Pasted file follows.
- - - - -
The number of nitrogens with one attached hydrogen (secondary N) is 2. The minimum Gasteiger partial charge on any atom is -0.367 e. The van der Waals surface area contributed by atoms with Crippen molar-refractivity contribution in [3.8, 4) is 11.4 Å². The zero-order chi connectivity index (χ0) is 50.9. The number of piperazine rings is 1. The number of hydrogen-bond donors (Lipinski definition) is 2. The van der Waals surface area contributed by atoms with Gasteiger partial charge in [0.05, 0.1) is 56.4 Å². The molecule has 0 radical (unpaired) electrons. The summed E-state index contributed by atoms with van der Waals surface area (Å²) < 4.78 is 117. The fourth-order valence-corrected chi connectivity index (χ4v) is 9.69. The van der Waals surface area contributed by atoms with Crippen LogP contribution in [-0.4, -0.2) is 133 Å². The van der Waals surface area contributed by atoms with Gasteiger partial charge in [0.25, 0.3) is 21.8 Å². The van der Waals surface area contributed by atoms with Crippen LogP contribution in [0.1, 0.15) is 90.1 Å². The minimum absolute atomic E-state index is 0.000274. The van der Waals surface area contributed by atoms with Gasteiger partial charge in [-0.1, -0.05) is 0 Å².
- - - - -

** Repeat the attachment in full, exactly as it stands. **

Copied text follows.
The number of nitrogens with one attached hydrogen (secondary N) is 2. The minimum Gasteiger partial charge on any atom is -0.367 e. The van der Waals surface area contributed by atoms with Crippen molar-refractivity contribution in [3.8, 4) is 11.4 Å². The zero-order chi connectivity index (χ0) is 50.9. The number of piperazine rings is 1. The number of hydrogen-bond donors (Lipinski definition) is 2. The van der Waals surface area contributed by atoms with Gasteiger partial charge in [0.05, 0.1) is 56.4 Å². The molecule has 0 radical (unpaired) electrons. The summed E-state index contributed by atoms with van der Waals surface area (Å²) < 4.78 is 117. The fourth-order valence-corrected chi connectivity index (χ4v) is 9.69. The van der Waals surface area contributed by atoms with Crippen LogP contribution in [-0.4, -0.2) is 133 Å². The van der Waals surface area contributed by atoms with Gasteiger partial charge in [0.25, 0.3) is 21.8 Å². The van der Waals surface area contributed by atoms with Crippen LogP contribution in [0.1, 0.15) is 90.1 Å². The minimum absolute atomic E-state index is 0.000274. The van der Waals surface area contributed by atoms with Gasteiger partial charge in [-0.1, -0.05) is 0 Å².